Intel and SAP: Co-innovating to Drive Digital Transformation

This year’s SAPPHIRE NOW* conference reminds me of one of the keys to success for modern businesses: in this age of digital transformation, you need the right tools and technologies to gather and apply information at a rapid pace, well ahead of your competitors. For most businesses today, that means real-time insights and analytics to provide the differentiated services that customers and workers need. The SAP HANA* platform enables that capability, but it can only operate as fast as the hardware on which it runs. To achieve the best performance, the underlying infrastructure is just as important as the database software and applications.

That’s where Intel comes in. Intel and SAP have been co-innovating and co-engineering technology for more than 30 years. And for more than a decade, the two industry leaders have been working together to provide a highly optimized SAP HANA platform that is tuned for industry-leading Intel® Xeon® processors and architecture. The combination of Intel Xeon processors with the SAP HANA platform provides businesses with a blazing-fast, in-memory database solution for transactional and analytical applications. In addition, because Intel provides 4- and 8-socket implementations, the solution can easily scale with the needs of your organization.

Intel® Processors Keep Pushing the Limits of Possibility

Each new generation of the Intel Xeon processor family brings faster, better-optimized performance for SAP HANA solutions, and the upcoming platform will deliver an even greater leap forward. The new Intel Xeon Processor Scalable family—featured in Diane Bryant’s keynote walk-on with SAP Executive Vice President Bernd Leukert at the SAPPHIRE NOW conference this week—demonstrates a significant jump in performance for SAP HANA database workloads in testing, with performance gains of up to 1.59 times compared to the previous-generation Intel Xeon processor family.[1] Additionally, the SAP HANA platform now is certified to support up to six times more memory with the Intel Xeon Processor Scalable family than with the typical four-year-old systems that are in broad use in data centers today.[2]

The new Intel Xeon Processor Scalable family represents a platform architected for modern data center requirements, offering greater levels of integration with workload-optimized accelerators and support for compute, network and storage workloads. The platform also includes hardware-enhanced security and advanced telemetry capabilities to simplify management and support.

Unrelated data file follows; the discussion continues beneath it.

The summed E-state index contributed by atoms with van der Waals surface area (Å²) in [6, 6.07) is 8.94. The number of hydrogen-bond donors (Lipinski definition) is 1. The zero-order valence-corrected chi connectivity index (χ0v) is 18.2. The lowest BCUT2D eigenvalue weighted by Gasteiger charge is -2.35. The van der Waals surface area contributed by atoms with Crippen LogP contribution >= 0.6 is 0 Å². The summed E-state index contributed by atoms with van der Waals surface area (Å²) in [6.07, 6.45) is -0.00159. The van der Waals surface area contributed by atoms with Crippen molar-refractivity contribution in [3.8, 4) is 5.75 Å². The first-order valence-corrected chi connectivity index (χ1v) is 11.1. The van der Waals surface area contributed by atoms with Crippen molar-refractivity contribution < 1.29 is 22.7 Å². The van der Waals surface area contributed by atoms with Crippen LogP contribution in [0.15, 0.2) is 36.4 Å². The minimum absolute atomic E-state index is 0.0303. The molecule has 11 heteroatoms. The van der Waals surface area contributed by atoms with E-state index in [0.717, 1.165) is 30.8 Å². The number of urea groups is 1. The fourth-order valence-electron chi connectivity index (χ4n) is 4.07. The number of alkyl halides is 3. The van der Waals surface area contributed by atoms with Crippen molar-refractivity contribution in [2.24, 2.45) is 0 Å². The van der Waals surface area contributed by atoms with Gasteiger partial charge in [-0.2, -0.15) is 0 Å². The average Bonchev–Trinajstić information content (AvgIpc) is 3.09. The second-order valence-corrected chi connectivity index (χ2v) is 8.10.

The Future Is Bright for Modern Data Centers

This is an exciting year for data center IT admins. The new Intel Xeon Platinum processors offer outstanding performance for important business applications, such as the SAP HANA platform, along with a wealth of new capabilities for modern workloads, such as artificial intelligence (AI), advanced analytics, and machine learning.

With so many innovations just around the corner, this is the right time to modernize your infrastructure to capture new opportunities that will keep you well ahead of the competition.

We’re excited to share more information with you when the new Intel Xeon Processor Scalable family launches this summer. In the meantime, check out Diane Bryant’s walk-on in Bernd Leukert’s keynote at SAPPHIRE NOW, and learn more about Intel and SAP co-innovations by visiting

[1] Up to 1.59x higher online transaction processing (OLTP) performance vs. Intel Xeon processor E7 v4 family performance estimate based on SAP HANA* internal S-OLTP workload (internal testing). Baseline config: one-node, 4S Intel Xeon processor E7-8890 v4 with 1,024 GB total memory on SUSE Linux Enterprise Server* (SLES*) 12 SP1 vs. estimates based on SAP internal testing on one-node, 4S Intel Xeon Processor Scalable family system.

[2] The SAP HANA* database platform is certified to support up to 6x memory for online analytical processing (OLAP) configurations on the Intel® Xeon® Processor Scalable family when compared to systems available in the market four years ago, which represent the typical data center installed base (for example, 4-socket Intel Xeon processor E7–based systems).